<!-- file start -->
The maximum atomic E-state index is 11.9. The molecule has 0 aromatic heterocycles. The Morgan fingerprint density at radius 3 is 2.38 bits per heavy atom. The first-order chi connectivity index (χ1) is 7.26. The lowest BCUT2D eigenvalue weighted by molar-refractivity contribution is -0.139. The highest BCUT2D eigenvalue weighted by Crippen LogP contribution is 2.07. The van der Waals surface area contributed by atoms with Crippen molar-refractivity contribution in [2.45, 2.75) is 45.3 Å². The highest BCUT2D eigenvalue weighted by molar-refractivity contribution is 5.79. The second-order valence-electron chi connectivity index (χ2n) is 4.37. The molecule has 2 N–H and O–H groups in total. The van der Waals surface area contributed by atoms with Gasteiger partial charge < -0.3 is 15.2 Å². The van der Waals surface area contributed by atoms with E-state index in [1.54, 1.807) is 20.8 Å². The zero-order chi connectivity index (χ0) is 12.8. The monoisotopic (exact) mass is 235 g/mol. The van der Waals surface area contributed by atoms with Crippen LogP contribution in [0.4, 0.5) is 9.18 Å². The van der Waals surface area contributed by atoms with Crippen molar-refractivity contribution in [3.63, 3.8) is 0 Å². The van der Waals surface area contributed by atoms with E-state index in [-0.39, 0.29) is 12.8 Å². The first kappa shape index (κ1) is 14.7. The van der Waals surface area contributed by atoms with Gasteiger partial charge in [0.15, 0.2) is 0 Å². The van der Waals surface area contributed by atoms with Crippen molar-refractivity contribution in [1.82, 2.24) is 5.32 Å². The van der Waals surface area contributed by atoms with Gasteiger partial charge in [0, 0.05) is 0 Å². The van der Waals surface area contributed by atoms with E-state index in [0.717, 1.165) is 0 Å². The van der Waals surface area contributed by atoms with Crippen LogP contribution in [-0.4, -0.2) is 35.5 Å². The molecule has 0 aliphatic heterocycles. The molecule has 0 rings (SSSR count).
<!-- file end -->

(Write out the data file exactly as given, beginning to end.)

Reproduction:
The maximum atomic E-state index is 11.9. The molecule has 0 aromatic heterocycles. The Morgan fingerprint density at radius 3 is 2.38 bits per heavy atom. The first-order chi connectivity index (χ1) is 7.26. The lowest BCUT2D eigenvalue weighted by molar-refractivity contribution is -0.139. The highest BCUT2D eigenvalue weighted by Crippen LogP contribution is 2.07. The van der Waals surface area contributed by atoms with Crippen molar-refractivity contribution in [2.45, 2.75) is 45.3 Å². The highest BCUT2D eigenvalue weighted by molar-refractivity contribution is 5.79. The second-order valence-electron chi connectivity index (χ2n) is 4.37. The molecule has 2 N–H and O–H groups in total. The van der Waals surface area contributed by atoms with Gasteiger partial charge < -0.3 is 15.2 Å². The van der Waals surface area contributed by atoms with E-state index in [1.54, 1.807) is 20.8 Å². The zero-order chi connectivity index (χ0) is 12.8. The monoisotopic (exact) mass is 235 g/mol. The van der Waals surface area contributed by atoms with Crippen LogP contribution in [0.4, 0.5) is 9.18 Å². The van der Waals surface area contributed by atoms with Crippen molar-refractivity contribution in [3.63, 3.8) is 0 Å². The van der Waals surface area contributed by atoms with E-state index in [-0.39, 0.29) is 12.8 Å². The first kappa shape index (κ1) is 14.7. The van der Waals surface area contributed by atoms with Gasteiger partial charge in [0.15, 0.2) is 0 Å². The van der Waals surface area contributed by atoms with Crippen molar-refractivity contribution in [1.82, 2.24) is 5.32 Å². The van der Waals surface area contributed by atoms with Gasteiger partial charge in [0, 0.05) is 0 Å². The van der Waals surface area contributed by atoms with E-state index in [0.717, 1.165) is 0 Å². The van der Waals surface area contributed by atoms with Crippen LogP contribution in [-0.4, -0.2) is 35.5 Å². The molecule has 0 aliphatic heterocycles. The molecule has 0 rings (SSSR count).